"Hopefully they look at Angus Gordon's report, because I think if they do they will realise they have made a mistake," he said.
"Traditional repairs should be the only option, especially when the breakwall has got this much cultural significance."
Mr King said the group are now awaiting the TfNSW response to the internal development reviews.
"Potentially the next step for us would be putting injunctions on contractors because [TfNSW] do need a DA to upgrade this breakwall as per the legislation," he said.
The TfNSW spokesperson said "development consent from council is not required" for the project.
In a statement provided by TfNSW to the Port News detailing why the project doesn't need a DA to proceed, it states:
"State Environmental Planning Policy (Transport and Infrastructure) 2021. This SEPP aims to facilitate the effective delivery of infrastructure across the state.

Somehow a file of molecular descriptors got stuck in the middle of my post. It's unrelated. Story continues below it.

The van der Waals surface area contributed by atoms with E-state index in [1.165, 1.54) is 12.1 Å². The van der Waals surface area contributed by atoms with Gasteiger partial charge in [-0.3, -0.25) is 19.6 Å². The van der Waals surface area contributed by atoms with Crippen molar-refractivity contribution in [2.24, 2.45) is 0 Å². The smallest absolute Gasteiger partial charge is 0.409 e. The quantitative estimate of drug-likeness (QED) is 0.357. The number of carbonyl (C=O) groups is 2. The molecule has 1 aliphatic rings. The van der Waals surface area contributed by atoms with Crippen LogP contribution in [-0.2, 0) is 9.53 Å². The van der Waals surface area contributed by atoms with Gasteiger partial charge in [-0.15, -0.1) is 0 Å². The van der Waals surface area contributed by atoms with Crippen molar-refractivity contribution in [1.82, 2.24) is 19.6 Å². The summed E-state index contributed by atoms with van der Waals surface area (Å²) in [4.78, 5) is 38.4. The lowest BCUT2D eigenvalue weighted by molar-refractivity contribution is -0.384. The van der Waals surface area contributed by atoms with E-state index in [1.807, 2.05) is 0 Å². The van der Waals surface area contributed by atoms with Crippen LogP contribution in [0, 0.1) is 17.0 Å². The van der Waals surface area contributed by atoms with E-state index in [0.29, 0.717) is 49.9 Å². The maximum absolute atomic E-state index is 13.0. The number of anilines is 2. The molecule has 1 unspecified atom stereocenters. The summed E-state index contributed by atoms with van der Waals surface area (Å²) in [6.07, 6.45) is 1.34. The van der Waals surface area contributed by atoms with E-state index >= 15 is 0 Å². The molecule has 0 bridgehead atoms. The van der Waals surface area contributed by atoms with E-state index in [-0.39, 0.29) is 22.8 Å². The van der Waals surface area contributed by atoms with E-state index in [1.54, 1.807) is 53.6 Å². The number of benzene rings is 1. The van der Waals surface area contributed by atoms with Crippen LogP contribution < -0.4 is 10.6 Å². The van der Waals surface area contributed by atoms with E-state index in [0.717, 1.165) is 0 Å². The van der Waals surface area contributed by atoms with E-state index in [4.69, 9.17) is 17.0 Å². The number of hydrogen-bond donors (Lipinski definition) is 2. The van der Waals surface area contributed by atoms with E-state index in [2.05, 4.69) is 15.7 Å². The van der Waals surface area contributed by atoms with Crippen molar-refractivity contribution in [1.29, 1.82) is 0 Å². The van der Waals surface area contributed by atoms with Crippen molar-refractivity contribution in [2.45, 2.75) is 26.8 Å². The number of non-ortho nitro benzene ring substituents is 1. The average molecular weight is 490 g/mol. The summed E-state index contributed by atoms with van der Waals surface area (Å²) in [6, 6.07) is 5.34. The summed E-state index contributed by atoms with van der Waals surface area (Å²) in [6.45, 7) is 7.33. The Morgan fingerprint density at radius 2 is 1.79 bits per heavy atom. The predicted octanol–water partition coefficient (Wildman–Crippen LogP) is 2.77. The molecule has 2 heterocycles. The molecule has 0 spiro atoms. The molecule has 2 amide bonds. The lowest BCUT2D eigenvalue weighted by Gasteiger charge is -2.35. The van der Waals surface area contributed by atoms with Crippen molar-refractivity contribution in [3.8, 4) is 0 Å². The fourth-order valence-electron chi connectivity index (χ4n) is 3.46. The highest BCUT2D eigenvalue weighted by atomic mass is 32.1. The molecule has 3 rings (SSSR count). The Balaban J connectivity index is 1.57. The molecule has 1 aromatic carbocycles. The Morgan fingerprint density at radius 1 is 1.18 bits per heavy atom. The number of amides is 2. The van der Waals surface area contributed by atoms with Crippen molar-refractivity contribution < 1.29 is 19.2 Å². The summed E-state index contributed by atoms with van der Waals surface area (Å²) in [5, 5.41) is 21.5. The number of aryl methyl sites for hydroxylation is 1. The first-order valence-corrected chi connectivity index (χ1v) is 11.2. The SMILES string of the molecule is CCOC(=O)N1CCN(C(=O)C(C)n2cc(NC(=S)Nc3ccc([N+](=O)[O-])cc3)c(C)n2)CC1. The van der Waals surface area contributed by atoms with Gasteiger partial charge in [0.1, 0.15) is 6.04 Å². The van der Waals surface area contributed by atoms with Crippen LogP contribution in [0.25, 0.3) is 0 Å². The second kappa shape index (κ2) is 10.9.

"The proposal would involve upgrades to the Port Macquarie southern breakwall, which is a type of 'navigation and emergency response facility' as per the definition provided by clause 2.77 of the SEPP. The following clauses are applicable to the proposed works:
- Clause 2.79(2)(a) of the SEPP provides that development for the purposes of 'navigation and emergency response facilities' carried out by or on behalf of a public authority, is permitted without consent on any land. The proposed upgrade of the existing southern breakwall is permitted without consent pursuant to this clause.